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The effect of smoking on periodontal treatment response: A review of clinical evidence

Lookup NU author(s): Lynne Heasman, Fiona Stacey, Professor Philip Preshaw, Professor Giles McCrackenORCiD, Professor Peter Heasman


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Background: Smoking has been identified as a significant risk factor for periodontal diseases and is regarded as being responsible for incomplete or delayed healing in patients following treatment. Aim and Method: The aim of this conventional review was to review, collate and tabulate the relative effectiveness of treatments of chronic periodontitis in smokers, non-smokers and ex-smokers. Observations: The majority of clinical trials show significantly greater reductions in probing depths and bleeding on probing, and significantly greater gain of clinical attachment following non-surgical and surgical treatments in non-smokers compared with smokers. This benefit is also seen at class I and II furcation sites and in patients prescribed systemic or local antimicrobial treatments. Conclusions: Data from epidemiological, cross-sectional and case-control studies strongly suggest that quitting smoking is beneficial to patients following periodontal treatments. The periodontal status of ex-smokers following treatment suggests that quitting the habit is beneficial although there are only limited data from long-term longitudinal clinical trials to demonstrate unequivocally the periodontal benefit of quitting smoking. © 2006 Blackwell Munksgaard.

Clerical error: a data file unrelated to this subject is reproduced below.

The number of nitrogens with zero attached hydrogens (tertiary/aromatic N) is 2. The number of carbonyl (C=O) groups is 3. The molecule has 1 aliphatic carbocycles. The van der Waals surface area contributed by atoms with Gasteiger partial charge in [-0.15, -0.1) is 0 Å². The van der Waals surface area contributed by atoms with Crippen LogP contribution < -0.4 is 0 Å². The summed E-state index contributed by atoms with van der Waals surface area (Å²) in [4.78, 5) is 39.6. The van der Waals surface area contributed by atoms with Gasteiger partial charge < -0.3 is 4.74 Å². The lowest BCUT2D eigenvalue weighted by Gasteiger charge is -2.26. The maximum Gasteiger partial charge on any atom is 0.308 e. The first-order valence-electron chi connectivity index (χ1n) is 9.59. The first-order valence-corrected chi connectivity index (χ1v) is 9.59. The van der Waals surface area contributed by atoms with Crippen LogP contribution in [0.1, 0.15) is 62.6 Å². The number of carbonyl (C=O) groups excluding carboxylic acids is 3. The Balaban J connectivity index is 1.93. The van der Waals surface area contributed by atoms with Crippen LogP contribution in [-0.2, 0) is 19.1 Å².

Publication metadata

Author(s): Heasman L, Stacey F, Preshaw PM, McCracken GI, Hepburn S, Heasman PA

Publication type: Review

Publication status: Published

Journal: Journal of Clinical Periodontology

Year: 2006

Volume: 33

Issue: 4

Pages: 241-253

ISSN (print): 0303-6979

ISSN (electronic): 1600-051X


DOI: 10.1111/j.1600-051X.2006.00902.x

PubMed id: 16553633